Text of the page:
Visualizing Functions of a Complex Variable

What does it mean to graph a function of a complex variable, w = f(z)?

Let us first consider a real function of a real variable, y = sin(x), for example. The set of points (x,y) which satisfy this can be graphed, for some finite domain, as a 2D picture:

A real function of two variable, z = sin(x*y), for example, can be graphed, over some finite domain, as the height of a 3D surface, a density plot, or a set of contour lines:

The surface on the left is a 3D model of the (x,y,z) points satisfying the equation. The density plot in the middle represents the value of the function at (x,y) as a color. The contour plot on the right shows curves in the (x,y) plane where the function is constant.

A function of a complex variable, w = f(z), can be thought in terms of its real components:

We will demonstrate a number of ways to visualize the set of points (x, y, u, v) satisfying this equation.

Not all of these techniques are distinct. Color mapping can be used in conjunction with any technique to either encode more information, or to redundantly encode information to make interpretation easier. The 3D surface representations are just a special case of the 4D perspective projection choosing particular views which are easier to understand.

Using 3D models

Re(z2) Im(z2)
|z2| arg(z2)
|z2| color coded by arg(z2) |sin πz| colored by argument

Using 2D color maps

sin πz
Zeros are white.
(z3 - 1)(z - 1)
The color cycles twice
at the double root.
ez z2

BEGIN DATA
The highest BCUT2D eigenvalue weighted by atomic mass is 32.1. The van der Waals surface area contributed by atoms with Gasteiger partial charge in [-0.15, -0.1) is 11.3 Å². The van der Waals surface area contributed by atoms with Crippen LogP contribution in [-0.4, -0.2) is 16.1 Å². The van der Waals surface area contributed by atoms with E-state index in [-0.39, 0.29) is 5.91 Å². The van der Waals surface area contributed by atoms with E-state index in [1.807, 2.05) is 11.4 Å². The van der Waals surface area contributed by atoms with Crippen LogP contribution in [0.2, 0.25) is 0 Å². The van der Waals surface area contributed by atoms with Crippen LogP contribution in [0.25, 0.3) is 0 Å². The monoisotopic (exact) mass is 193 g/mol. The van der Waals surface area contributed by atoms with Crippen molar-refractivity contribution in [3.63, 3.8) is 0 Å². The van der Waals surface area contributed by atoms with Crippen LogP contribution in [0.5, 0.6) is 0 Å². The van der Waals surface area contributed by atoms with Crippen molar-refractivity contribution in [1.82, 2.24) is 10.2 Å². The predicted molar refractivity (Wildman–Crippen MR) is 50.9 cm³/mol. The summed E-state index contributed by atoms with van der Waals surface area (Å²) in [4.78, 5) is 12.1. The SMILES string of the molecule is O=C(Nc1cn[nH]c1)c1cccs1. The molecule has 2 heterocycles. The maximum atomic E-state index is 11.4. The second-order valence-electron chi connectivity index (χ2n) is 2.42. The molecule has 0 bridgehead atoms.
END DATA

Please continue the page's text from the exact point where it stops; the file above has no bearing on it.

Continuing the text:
Using 2D vector plots


Using 4D perspective projection

All of the images above are different views of the complex exponential function. In general, one can see the sinusoidal variation along the imaginary or y-axis and exponential variation along the real or x-axis. The white grid is the (x,y) plane at u = v = 0. In some views, it is seen edge-on as a white line segment.

Using conformal maps

In all the images above, the lines and picture are the left are mapped under the complex inverse function to produce the image on the right.



If you have installed the free viewer, clicking on an image above will open a corresponding document.

In the color maps, hue indicates phase, saturation and lightness indicate magnitude. Real values are cyan, pure imaginary values are red.

Related Links

  1. The Complex Exponential Function
  2. Paul Bourke: Mappings in the complex plane
  3. Thomas Banchoff and Davide P. Cervone: Understanding complex function graphs
  4. Davide P. Cervone: Exponential Tetraview
  5. Hans Lundmark: Visualizing complex analytic functions using domain coloring
  6. Bernd Thaller: Gallery of complex functions
  7. Tristan Needham: Web sites related to visual complex analysis
  8. John Mathews: Complex Variables and Analysis
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